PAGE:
Find the Green, Find the Fish


Several falls ago, I experienced my best fall of fishing, and some of the best overall fishing of my entire career, by fishing a small shallow lake near my home. This particular lake is river fed, has dark, dingy water and, although the weeds don’t grow that deep, they are very thick where they do grow.

On a mid-October day that fall, I drifted along a weed line, holding the boat holding in about 7 feet of water, when a walleye ate the jig and minnow combination that was dragging behind the boat. I landed the fish, rebaited, and quickly repositioned the boat for another pass over the spot the fish had come from. That pass resulted in another 17-inch walleye in my net. The next two passes produced similar results.

Realizing I had found a hot spot, I used the anchor mode on my trolling motor to hold the boat in place—a bit out from where the fish were holding—and started pitching a light jig and fathead minnow to the productive spot. Over two dozen walleyes were caught—and most released—that day.

Subsequent trips to that spot produced similar catches and, in fact, I used the spot to guide groups of late-season guide clients to good catches. The fishing stayed good well into late fall. I remember that my last day of fishing the hotspot was November 20, and that I had to dodge ice chunks on my way to and from the fish.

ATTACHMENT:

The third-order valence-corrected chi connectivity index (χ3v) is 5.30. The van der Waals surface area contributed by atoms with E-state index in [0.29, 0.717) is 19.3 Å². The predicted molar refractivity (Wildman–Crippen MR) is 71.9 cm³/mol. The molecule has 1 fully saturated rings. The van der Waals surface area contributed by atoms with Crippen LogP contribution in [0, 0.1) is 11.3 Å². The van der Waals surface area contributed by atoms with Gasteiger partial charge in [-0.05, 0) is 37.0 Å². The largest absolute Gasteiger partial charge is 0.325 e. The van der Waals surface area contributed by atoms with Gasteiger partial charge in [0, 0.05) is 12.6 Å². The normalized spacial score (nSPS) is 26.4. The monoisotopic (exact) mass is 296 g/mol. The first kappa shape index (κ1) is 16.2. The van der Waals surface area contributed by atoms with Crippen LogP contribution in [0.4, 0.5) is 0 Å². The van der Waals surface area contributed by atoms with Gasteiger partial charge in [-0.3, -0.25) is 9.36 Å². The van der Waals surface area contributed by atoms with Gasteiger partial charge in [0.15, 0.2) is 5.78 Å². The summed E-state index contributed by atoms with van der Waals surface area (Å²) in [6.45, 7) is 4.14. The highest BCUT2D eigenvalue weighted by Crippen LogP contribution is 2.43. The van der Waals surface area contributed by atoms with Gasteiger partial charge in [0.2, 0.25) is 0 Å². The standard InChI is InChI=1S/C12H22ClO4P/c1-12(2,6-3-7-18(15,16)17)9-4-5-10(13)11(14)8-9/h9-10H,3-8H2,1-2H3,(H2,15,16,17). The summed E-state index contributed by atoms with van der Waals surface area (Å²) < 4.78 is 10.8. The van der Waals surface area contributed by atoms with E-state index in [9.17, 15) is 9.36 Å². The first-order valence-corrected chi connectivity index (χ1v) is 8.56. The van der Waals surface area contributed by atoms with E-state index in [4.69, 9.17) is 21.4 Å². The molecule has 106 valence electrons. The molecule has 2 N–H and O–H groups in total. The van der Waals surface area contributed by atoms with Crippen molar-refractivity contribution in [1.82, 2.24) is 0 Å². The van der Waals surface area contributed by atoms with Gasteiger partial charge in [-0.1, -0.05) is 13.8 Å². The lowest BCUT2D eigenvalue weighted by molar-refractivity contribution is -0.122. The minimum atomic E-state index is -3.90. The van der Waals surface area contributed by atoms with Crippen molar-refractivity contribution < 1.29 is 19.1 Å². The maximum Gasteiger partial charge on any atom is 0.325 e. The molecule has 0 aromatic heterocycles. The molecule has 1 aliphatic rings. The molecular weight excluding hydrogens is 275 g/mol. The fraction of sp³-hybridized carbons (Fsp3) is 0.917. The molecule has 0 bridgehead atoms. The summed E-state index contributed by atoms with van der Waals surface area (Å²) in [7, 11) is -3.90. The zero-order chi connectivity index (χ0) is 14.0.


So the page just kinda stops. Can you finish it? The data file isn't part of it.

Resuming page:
What made this spot so productive? Simply put, the area had a patch of weeds—some cabbage weeds, and some of what I call “junk weeds,” for lack of a better term. What made these weeds especially appealing, however, was that they were green, still living—and stayed that way late into the season. Green, living weeds not only provide good cover for fish during fall, but the oxygen they give off draws baitfish, which makes them even more appealing!

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Interestingly, as fall progressed, the walleyes had to “share” the spot with other fish, such as big northern pike. Some lunker largemouth bass were caught from the area, too.

Even more interesting is that this is an easy pattern to duplicate. By staying on the move and using today’s sonar technologies, we can now “see” off to the sides of our boats and identify weeds. A quick cast or two will often tell us the state of that vegetation, and whether it deserves some fishing attention or should be skipped in favor of further searching. Using this process of elimination, anglers can often find green, living weeds and the walleye gold that lives in them.

In conclusion, if finding walleye gold is a goal of yours yet this fall, consider a trip to the weeds of your favorite lake, as that trip just might reward you with the season’s best fishing.

Good luck in your search, and remember to include a youngster in your next outdoors adventure!